Wildlife watching in Grazalema

Spanish Ibex (Capra pyrenaica hispanica) Cabra montés

The wild mountain goats frequently found in herds across the Andalucian mountain ranges are Spanish Ibex. There were until fairly recently, more subspecies spaced around the Iberian peninsular, but now only two exist.These mammals which originate exclusively in the mountains of Iberia are known as Cabra montés in Spanish. They are generally shades of brown around the body with black markings on the chest, flanks and legs in the males, whereas the females are paler. The adult males can reach a weight of 80-100 kg and are approximately double the size of the females.

Colour and size variations can be noticed depending on their whereabouts within the peninsular. Both sexes have horns with a maximum length of 30cm in the females, while those of the males grow to far greater dimensions, reaching 80cm to 1 metre in older examples. The horns curve back over their heads, the shape can be flattened or rounded and differs across the country, leading to confusion as to how many sub-species there are. Further research and DNA testing may be done in the future to clear up this matter.

In Grazalema Natural Park, Spanish ibex can be seen all year round.

The scientific names are as follows:
Spanish Ibex – Capra pyrenaica hispanica (Schimper, 1848)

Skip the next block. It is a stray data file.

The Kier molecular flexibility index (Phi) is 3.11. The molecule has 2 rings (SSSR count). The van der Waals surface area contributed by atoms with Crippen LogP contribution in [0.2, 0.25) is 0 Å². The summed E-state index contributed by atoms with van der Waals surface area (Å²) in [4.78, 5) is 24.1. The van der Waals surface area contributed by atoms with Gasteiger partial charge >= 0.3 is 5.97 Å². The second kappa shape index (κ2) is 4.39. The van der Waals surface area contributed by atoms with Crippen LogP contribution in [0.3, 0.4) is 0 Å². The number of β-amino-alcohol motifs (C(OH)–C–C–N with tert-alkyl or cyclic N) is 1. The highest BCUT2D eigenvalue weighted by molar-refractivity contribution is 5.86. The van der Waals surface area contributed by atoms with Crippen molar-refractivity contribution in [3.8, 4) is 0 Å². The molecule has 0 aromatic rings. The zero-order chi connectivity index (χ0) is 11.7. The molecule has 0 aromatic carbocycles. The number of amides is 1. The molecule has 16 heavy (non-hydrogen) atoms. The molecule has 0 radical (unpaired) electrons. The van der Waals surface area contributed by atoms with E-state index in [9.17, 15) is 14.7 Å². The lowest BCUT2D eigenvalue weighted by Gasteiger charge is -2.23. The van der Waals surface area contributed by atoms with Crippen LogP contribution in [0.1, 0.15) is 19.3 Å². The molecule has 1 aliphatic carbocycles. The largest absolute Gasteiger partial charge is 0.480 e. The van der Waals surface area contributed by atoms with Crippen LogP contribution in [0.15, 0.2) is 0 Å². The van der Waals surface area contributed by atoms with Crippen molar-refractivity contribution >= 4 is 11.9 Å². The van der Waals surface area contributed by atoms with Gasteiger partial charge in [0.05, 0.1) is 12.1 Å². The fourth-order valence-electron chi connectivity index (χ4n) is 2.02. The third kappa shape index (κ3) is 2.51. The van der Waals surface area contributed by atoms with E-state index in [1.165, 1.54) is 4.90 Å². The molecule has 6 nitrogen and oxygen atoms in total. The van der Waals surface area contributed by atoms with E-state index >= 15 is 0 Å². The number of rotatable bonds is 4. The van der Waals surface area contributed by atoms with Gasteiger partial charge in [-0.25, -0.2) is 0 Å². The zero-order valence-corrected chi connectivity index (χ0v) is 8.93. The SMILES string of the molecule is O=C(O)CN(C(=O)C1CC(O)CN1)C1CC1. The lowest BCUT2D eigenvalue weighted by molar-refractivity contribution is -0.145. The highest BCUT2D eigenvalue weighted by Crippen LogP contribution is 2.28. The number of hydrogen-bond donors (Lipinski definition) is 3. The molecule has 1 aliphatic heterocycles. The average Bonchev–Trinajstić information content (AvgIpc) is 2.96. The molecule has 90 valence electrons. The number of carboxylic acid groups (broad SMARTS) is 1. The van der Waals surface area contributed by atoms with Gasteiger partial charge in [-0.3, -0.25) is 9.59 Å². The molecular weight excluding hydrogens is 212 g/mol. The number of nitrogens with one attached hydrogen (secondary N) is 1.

Gredos Ibex – Capra pyrenaica victoriae (Cabrera, 1911)
Now Extinct – Portuguese Ibex – Capra pyrenaica lusitanica (Schlegel, 1872)
Now Extinct – Pyrenean Ibex – Capra pyrenaica pyrenaica (Schinz, 1838)

Generally shy creatures, these native ungulates (mammals with divided hooves) live around oak or pine woodland on the edges of open rocky areas of altitude ranging between 200 to 3.300 metres. They favour higher reaches during the warmer months where they can show considerable skill on climbing onto seemingly impossible cliffs and descend for improved shelter during the winter. The position of herds on a mountain side will also be dictated by the available grazing and domestic stock or human interference.

During the rut males fight against each other for the alpha position and therefore the right to mate. Younger, weaker specimens will be filtered out by this process which involves rearing up and clashing horns repeatedly. A typical age for taking over a group of females is 8 years, even though the males are sexually mature at the age of three. Having established one dominant male per herd the breeding begins in November and continues throughout December. This dominant male will watch over his herd defending them by standing in a prominent position and rebuffing other male advances. The gestation period is 23-24 weeks with most birthing in mid-May, coinciding with rich spring plant growth yielding good milk production. Once at sexual maturity, 1.5years, the females will have one kid per year with twins being unusual. The females will wander off individually to search out a location with thick undergrowth for birthing. The females and young then collect into groups for higher security. The very young kids are vulnerable to predation from Foxes (Vulpes vulpes) and Golden eagles (Aquila chrysaetos). They live on average for 14 years. In the autumn adults will separate from the juveniles. A dominant male, several subordinate males and numerous females form the adult herds. Juveniles will form smaller mixed sex groups.